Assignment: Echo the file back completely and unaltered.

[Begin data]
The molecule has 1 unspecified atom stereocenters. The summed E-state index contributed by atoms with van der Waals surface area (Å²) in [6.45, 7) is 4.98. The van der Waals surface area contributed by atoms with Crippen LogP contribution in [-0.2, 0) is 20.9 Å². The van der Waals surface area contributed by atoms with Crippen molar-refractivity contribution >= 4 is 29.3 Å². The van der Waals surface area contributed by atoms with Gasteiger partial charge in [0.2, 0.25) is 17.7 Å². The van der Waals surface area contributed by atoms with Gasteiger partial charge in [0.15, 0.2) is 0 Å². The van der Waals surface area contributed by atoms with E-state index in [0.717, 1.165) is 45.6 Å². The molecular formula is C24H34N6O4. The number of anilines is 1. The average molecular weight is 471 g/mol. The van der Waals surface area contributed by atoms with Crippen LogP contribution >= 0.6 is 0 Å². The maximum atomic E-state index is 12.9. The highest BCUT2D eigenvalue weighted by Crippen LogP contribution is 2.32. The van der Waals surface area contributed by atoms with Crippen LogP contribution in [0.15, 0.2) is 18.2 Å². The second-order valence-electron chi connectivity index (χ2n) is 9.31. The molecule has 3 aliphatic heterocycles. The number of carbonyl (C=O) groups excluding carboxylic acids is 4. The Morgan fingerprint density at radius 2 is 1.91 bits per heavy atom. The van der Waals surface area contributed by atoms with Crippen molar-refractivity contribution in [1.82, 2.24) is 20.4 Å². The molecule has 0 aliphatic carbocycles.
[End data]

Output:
The molecule has 1 unspecified atom stereocenters. The summed E-state index contributed by atoms with van der Waals surface area (Å²) in [6.45, 7) is 4.98. The van der Waals surface area contributed by atoms with Crippen LogP contribution in [-0.2, 0) is 20.9 Å². The van der Waals surface area contributed by atoms with Crippen molar-refractivity contribution >= 4 is 29.3 Å². The van der Waals surface area contributed by atoms with Gasteiger partial charge in [0.2, 0.25) is 17.7 Å². The van der Waals surface area contributed by atoms with Gasteiger partial charge in [0.15, 0.2) is 0 Å². The van der Waals surface area contributed by atoms with E-state index in [0.717, 1.165) is 45.6 Å². The molecular formula is C24H34N6O4. The number of anilines is 1. The average molecular weight is 471 g/mol. The van der Waals surface area contributed by atoms with Crippen LogP contribution >= 0.6 is 0 Å². The maximum atomic E-state index is 12.9. The highest BCUT2D eigenvalue weighted by Crippen LogP contribution is 2.32. The van der Waals surface area contributed by atoms with Crippen LogP contribution in [0.15, 0.2) is 18.2 Å². The second-order valence-electron chi connectivity index (χ2n) is 9.31. The molecule has 3 aliphatic heterocycles. The number of carbonyl (C=O) groups excluding carboxylic acids is 4. The Morgan fingerprint density at radius 2 is 1.91 bits per heavy atom. The van der Waals surface area contributed by atoms with Crippen molar-refractivity contribution in [1.82, 2.24) is 20.4 Å². The molecule has 0 aliphatic carbocycles.